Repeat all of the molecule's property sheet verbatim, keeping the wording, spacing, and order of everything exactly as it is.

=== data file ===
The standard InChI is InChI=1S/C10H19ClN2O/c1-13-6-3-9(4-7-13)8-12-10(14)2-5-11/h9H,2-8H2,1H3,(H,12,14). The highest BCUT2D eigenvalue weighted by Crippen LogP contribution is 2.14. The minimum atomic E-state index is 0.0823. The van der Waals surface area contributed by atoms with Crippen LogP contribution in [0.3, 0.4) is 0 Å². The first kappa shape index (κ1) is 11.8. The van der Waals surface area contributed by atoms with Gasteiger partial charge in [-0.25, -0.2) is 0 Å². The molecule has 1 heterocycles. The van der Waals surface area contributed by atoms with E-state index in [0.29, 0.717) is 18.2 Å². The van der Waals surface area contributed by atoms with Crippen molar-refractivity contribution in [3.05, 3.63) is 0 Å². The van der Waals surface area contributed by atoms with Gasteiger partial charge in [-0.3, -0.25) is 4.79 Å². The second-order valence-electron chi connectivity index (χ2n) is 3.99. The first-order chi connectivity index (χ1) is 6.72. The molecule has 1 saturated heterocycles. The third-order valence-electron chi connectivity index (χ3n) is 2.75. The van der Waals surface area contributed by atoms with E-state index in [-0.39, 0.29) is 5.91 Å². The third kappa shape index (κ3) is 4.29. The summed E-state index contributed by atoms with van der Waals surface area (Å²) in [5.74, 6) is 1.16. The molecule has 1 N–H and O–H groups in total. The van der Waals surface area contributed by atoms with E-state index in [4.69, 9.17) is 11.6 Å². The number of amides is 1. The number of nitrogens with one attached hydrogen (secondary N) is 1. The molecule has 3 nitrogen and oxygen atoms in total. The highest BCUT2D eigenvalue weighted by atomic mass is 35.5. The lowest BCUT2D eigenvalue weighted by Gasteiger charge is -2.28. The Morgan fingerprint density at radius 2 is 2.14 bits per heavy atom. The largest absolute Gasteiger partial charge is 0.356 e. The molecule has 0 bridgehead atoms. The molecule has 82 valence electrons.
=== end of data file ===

The standard InChI is InChI=1S/C10H19ClN2O/c1-13-6-3-9(4-7-13)8-12-10(14)2-5-11/h9H,2-8H2,1H3,(H,12,14). The highest BCUT2D eigenvalue weighted by Crippen LogP contribution is 2.14. The minimum atomic E-state index is 0.0823. The van der Waals surface area contributed by atoms with Crippen LogP contribution in [0.3, 0.4) is 0 Å². The first kappa shape index (κ1) is 11.8. The van der Waals surface area contributed by atoms with Gasteiger partial charge in [-0.25, -0.2) is 0 Å². The molecule has 1 heterocycles. The van der Waals surface area contributed by atoms with E-state index in [0.29, 0.717) is 18.2 Å². The van der Waals surface area contributed by atoms with Crippen molar-refractivity contribution in [3.05, 3.63) is 0 Å². The van der Waals surface area contributed by atoms with Gasteiger partial charge in [-0.3, -0.25) is 4.79 Å². The second-order valence-electron chi connectivity index (χ2n) is 3.99. The first-order chi connectivity index (χ1) is 6.72. The molecule has 1 saturated heterocycles. The third-order valence-electron chi connectivity index (χ3n) is 2.75. The van der Waals surface area contributed by atoms with E-state index in [-0.39, 0.29) is 5.91 Å². The third kappa shape index (κ3) is 4.29. The summed E-state index contributed by atoms with van der Waals surface area (Å²) in [5.74, 6) is 1.16. The molecule has 1 N–H and O–H groups in total. The van der Waals surface area contributed by atoms with E-state index in [4.69, 9.17) is 11.6 Å². The number of amides is 1. The number of nitrogens with one attached hydrogen (secondary N) is 1. The molecule has 3 nitrogen and oxygen atoms in total. The highest BCUT2D eigenvalue weighted by atomic mass is 35.5. The lowest BCUT2D eigenvalue weighted by Gasteiger charge is -2.28. The Morgan fingerprint density at radius 2 is 2.14 bits per heavy atom. The largest absolute Gasteiger partial charge is 0.356 e. The molecule has 0 bridgehead atoms. The molecule has 82 valence electrons.